Marx, Capital, and the Madness of Economic Reason

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Oxford University Press, Nov 7, 2017 - Business & Economics - 236 pages
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In Marx, Capital, and the Madness of Economic Reason, David Harvey-Capital's greatest expositor-explains one of the most important political and economic texts of the nineteenth century in readily understandable terms.Karl Marx's Capital is one of the most important texts written in the modern era. Since 1867, when the first of its three volumes was published, it has had a profound effect on politics and economics in theory and practice throughout the world. But Marx wrote in the context of capitalism in thesecond half of the nineteenth century: his assumptions and analysis need to be updated in order to address to the technological, economic, and industrial change that has followed Capital's initial publication.In Marx, Capital, and the Madness of Economic Reason, David Harvey not only provides a concise distillation of his famous course on Capital, but also makes the text relevant to the twenty-first century's continued processes of globalization. Harvey shows the work's continuing analytical power, doingso in the clearest and simplest terms but never compromising its depth and complexity. Marx, Capital, and the Madness of Economic Reason provides an accessible window into Harvey's unique approach to Marxism and takes readers on a riveting roller coaster ride through recent global history. It demonstrates how and why Capital remains a living, breathing document with an outsizedinfluence on contemporary social thought.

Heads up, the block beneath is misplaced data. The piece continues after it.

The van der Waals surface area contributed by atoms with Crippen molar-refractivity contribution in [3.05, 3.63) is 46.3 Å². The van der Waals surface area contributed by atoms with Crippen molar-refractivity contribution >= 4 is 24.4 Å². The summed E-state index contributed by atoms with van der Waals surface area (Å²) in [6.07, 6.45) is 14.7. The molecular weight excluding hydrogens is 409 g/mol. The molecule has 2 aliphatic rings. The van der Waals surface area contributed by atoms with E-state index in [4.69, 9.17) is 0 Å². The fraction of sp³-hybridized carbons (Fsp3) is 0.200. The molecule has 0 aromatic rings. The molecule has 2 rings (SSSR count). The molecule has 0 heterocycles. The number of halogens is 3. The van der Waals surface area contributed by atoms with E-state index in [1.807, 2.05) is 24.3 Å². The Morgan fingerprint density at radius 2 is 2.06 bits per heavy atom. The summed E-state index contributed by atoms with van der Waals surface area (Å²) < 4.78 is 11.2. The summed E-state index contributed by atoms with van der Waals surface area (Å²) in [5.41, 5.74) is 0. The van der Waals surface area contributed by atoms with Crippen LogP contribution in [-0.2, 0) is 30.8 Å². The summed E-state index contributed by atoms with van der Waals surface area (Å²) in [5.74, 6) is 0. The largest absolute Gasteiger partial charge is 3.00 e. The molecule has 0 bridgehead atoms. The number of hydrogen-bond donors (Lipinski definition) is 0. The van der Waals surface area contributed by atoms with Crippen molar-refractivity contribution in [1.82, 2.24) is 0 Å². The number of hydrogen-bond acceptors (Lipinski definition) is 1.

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Contents

1 The Visualisation of Capital as Value in Motion
1
2 Capital the book
24
3 Money as the Representation of Value
51
The Theory of Devaluation
72
5 Prices without Values
94
6 The Question of Technology
107
7 The Space and Time of Value
127
8 The Production of Value Regimes
154
9 The Madness of Economic Reason
172
Coda
207
Notes and references
211
Acknowledgements
227
Index
229
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About the author (2017)


David Harvey is Distinguished Professor of Anthropology at the City University of New York Graduate School, where he has taught since 2001. His course on Marx's Capital, developed with students over 40 years, has been downloaded by over two million people since appearing online in 2008. He is also the author of The Enigma of Capital, A Brief History of Neoliberalism, and The Ways of the World.